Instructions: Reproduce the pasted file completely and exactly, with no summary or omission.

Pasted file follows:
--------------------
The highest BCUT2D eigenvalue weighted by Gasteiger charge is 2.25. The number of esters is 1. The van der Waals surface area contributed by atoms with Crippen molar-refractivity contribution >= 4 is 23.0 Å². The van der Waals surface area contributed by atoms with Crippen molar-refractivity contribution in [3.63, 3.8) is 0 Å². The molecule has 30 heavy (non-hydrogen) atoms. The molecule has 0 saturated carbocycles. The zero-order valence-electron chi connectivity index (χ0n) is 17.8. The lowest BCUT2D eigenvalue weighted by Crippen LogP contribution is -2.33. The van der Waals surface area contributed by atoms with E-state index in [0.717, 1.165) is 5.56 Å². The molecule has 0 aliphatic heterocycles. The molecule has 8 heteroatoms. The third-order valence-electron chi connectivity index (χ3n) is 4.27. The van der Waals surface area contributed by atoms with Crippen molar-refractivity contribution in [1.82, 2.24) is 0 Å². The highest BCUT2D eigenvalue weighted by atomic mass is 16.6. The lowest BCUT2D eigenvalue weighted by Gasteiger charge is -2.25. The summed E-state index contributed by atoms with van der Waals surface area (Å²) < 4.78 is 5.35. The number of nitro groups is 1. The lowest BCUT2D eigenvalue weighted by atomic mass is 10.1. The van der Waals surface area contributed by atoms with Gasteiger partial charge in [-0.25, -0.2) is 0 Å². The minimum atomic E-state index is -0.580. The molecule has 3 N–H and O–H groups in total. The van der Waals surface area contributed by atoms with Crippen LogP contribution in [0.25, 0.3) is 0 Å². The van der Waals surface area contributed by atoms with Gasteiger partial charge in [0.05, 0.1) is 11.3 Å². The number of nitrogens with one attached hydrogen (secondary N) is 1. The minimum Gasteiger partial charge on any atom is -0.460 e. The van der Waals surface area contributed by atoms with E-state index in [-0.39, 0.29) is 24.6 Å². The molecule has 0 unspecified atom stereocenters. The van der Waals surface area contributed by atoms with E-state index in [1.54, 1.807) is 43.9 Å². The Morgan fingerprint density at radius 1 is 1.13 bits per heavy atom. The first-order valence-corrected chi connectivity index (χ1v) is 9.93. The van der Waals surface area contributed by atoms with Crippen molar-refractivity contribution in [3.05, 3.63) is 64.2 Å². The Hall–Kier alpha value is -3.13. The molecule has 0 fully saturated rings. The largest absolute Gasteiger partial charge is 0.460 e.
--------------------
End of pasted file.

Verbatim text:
The highest BCUT2D eigenvalue weighted by Gasteiger charge is 2.25. The number of esters is 1. The van der Waals surface area contributed by atoms with Crippen molar-refractivity contribution >= 4 is 23.0 Å². The van der Waals surface area contributed by atoms with Crippen molar-refractivity contribution in [3.63, 3.8) is 0 Å². The molecule has 30 heavy (non-hydrogen) atoms. The molecule has 0 saturated carbocycles. The zero-order valence-electron chi connectivity index (χ0n) is 17.8. The lowest BCUT2D eigenvalue weighted by Crippen LogP contribution is -2.33. The van der Waals surface area contributed by atoms with E-state index in [0.717, 1.165) is 5.56 Å². The molecule has 0 aliphatic heterocycles. The molecule has 8 heteroatoms. The third-order valence-electron chi connectivity index (χ3n) is 4.27. The van der Waals surface area contributed by atoms with Crippen molar-refractivity contribution in [1.82, 2.24) is 0 Å². The highest BCUT2D eigenvalue weighted by atomic mass is 16.6. The lowest BCUT2D eigenvalue weighted by Gasteiger charge is -2.25. The summed E-state index contributed by atoms with van der Waals surface area (Å²) < 4.78 is 5.35. The number of nitro groups is 1. The lowest BCUT2D eigenvalue weighted by atomic mass is 10.1. The van der Waals surface area contributed by atoms with Gasteiger partial charge in [-0.25, -0.2) is 0 Å². The minimum atomic E-state index is -0.580. The molecule has 3 N–H and O–H groups in total. The van der Waals surface area contributed by atoms with Crippen LogP contribution in [0.25, 0.3) is 0 Å². The van der Waals surface area contributed by atoms with Gasteiger partial charge in [0.05, 0.1) is 11.3 Å². The number of nitrogens with one attached hydrogen (secondary N) is 1. The minimum Gasteiger partial charge on any atom is -0.460 e. The van der Waals surface area contributed by atoms with E-state index in [-0.39, 0.29) is 24.6 Å². The molecule has 0 unspecified atom stereocenters. The van der Waals surface area contributed by atoms with E-state index in [1.54, 1.807) is 43.9 Å². The Morgan fingerprint density at radius 1 is 1.13 bits per heavy atom. The first-order valence-corrected chi connectivity index (χ1v) is 9.93. The van der Waals surface area contributed by atoms with Crippen molar-refractivity contribution in [3.05, 3.63) is 64.2 Å². The Hall–Kier alpha value is -3.13. The molecule has 0 fully saturated rings. The largest absolute Gasteiger partial charge is 0.460 e.